We introduce the study of fairness in multi-armed bandit problems. Our fairness definition can be interpreted as demanding that given a pool of applicants (say, for college admission or mortgages), a worse applicant is never favored over a better one, despite a learning algorithm's uncertainty over the true payoffs. We prove results of two types.

First, in the important special case of the classic stochastic bandits problem (i.e., in which there are no contexts), we provide a provably fair algorithm based on "chained" confidence intervals, and provide a cumulative regret bound with a cubic dependence on the number of arms. We further show that any fair algorithm must have such a dependence. When combined with regret bounds for standard non-fair algorithms such as UCB, this proves a strong separation between fair and unfair learning, which extends to the general contextual case.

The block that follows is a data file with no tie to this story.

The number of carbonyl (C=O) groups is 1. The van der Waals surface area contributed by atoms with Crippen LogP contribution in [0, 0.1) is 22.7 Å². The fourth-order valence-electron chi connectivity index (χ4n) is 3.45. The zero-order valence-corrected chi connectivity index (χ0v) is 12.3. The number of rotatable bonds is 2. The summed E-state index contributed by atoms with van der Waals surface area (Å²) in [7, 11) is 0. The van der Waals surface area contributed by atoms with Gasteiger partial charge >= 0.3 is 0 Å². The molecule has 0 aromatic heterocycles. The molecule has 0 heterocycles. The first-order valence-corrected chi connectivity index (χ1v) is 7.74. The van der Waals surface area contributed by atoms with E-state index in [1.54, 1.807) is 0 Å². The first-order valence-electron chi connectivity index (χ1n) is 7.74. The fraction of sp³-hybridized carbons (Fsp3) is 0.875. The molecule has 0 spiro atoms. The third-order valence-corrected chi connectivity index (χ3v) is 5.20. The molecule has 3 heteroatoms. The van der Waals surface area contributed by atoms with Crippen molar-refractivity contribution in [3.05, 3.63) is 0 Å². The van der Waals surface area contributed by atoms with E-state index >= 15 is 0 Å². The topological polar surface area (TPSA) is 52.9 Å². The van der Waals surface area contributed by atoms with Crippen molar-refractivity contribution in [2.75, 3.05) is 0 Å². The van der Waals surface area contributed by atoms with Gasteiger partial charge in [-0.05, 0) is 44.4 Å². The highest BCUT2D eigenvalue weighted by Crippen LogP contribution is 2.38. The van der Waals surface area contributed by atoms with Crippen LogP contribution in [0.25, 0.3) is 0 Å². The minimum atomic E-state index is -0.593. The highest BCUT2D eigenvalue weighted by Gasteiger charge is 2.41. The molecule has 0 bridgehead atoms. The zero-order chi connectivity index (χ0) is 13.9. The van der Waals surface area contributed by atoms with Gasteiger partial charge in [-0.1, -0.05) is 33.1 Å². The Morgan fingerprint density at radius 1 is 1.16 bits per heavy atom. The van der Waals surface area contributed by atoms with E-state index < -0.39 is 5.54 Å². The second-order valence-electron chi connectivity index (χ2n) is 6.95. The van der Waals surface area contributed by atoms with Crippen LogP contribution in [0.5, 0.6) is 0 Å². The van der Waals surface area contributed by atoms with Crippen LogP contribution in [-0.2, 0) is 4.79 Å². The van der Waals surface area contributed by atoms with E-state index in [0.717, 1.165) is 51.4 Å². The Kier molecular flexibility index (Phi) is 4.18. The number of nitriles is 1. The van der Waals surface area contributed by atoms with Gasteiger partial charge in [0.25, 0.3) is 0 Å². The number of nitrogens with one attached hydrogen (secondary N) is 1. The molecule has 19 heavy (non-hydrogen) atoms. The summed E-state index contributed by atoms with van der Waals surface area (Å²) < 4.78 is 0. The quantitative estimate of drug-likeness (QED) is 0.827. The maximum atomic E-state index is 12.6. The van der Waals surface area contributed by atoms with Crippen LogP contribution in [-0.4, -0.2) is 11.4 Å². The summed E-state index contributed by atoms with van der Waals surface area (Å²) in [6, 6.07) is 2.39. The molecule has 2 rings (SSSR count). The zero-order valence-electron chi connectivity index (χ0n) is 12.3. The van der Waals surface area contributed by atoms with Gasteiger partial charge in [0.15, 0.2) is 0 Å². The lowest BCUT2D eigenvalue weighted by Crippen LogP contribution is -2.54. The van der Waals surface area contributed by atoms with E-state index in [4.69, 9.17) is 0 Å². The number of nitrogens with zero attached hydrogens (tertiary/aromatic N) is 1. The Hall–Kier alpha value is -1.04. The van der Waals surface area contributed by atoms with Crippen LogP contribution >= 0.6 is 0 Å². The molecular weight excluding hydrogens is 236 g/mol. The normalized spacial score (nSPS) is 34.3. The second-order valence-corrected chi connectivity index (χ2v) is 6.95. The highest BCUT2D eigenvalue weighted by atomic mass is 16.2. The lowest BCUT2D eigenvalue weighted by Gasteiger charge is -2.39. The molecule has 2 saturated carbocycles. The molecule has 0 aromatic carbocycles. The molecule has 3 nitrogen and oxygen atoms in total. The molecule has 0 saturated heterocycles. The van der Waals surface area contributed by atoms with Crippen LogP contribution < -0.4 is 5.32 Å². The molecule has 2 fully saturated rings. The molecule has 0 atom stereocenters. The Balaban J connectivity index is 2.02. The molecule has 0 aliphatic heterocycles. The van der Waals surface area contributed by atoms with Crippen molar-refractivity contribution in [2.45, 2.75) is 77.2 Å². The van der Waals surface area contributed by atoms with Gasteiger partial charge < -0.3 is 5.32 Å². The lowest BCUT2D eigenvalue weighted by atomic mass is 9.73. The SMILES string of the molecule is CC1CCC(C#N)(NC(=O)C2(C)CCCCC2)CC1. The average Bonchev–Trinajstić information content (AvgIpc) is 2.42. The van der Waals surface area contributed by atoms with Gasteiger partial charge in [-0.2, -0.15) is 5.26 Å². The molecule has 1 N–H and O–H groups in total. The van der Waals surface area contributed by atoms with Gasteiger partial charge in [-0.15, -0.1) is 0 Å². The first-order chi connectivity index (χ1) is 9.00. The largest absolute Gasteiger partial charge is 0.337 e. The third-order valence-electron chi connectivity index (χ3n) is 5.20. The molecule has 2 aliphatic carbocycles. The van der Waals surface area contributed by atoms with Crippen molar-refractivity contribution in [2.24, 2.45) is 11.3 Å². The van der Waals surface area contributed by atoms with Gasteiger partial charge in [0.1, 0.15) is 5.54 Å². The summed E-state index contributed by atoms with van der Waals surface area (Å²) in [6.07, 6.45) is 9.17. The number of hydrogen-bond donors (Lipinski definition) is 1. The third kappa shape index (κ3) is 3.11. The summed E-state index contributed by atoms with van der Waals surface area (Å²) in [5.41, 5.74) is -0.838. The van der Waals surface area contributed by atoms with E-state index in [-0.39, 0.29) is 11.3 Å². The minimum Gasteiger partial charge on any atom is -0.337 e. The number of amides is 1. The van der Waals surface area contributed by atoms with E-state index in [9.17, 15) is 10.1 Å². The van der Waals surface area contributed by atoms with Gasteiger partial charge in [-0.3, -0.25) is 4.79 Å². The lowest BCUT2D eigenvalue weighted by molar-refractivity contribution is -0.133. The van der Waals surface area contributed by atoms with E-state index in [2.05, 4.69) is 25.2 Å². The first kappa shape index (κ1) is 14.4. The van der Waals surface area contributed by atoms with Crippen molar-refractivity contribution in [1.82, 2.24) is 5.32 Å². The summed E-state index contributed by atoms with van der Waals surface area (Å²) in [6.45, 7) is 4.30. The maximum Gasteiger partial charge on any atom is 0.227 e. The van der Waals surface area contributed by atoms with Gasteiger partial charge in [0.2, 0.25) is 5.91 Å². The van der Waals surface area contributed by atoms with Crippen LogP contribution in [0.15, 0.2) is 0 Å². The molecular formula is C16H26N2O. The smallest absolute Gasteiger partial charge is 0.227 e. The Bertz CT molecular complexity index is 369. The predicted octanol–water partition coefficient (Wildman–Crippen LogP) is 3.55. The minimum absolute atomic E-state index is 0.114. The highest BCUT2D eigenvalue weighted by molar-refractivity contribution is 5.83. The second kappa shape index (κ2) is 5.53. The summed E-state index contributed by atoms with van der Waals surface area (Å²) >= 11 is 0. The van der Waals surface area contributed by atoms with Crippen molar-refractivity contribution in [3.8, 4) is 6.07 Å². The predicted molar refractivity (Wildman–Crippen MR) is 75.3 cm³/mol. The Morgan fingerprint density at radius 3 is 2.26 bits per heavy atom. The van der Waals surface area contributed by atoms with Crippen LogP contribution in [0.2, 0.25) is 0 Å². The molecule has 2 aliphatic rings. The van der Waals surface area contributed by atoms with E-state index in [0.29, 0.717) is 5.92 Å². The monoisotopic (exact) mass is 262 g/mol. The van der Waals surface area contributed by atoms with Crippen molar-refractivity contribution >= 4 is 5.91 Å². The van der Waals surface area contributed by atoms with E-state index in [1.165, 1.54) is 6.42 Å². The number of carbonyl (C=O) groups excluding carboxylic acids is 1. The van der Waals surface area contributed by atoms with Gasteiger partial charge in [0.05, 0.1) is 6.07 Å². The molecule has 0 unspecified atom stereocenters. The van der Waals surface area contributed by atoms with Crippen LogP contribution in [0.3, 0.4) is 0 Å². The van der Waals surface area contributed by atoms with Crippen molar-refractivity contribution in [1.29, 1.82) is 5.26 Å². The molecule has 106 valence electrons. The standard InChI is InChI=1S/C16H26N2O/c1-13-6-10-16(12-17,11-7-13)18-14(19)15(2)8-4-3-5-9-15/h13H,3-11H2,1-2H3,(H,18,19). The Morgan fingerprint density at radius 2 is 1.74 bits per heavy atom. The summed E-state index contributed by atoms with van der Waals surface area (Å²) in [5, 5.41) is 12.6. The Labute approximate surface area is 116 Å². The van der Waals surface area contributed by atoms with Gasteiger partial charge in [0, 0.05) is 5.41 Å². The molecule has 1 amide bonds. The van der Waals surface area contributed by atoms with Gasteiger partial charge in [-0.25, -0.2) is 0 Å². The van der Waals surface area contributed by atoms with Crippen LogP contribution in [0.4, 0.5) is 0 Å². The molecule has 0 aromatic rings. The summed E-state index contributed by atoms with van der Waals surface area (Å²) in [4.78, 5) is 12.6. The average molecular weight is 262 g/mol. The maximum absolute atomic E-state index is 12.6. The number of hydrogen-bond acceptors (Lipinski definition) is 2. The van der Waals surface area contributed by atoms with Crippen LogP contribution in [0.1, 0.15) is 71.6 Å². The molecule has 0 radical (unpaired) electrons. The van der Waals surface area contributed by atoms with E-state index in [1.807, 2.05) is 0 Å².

In the general contextual case, we prove a tight connection between fairness and the KWIK (Knows What It Knows) learning model: a KWIK algorithm for a class of functions can be transformed into a provably fair contextual bandit algorithm, and conversely any fair contextual bandit algorithm can be transformed into a KWIK learning algorithm. This tight connection allows us to provide a provably fair algorithm for the linear contextual bandit problem with a polynomial dependence on the dimension, and to show (for a different class of functions) a worst-case exponential gap in regret between fair and non-fair learning algorithms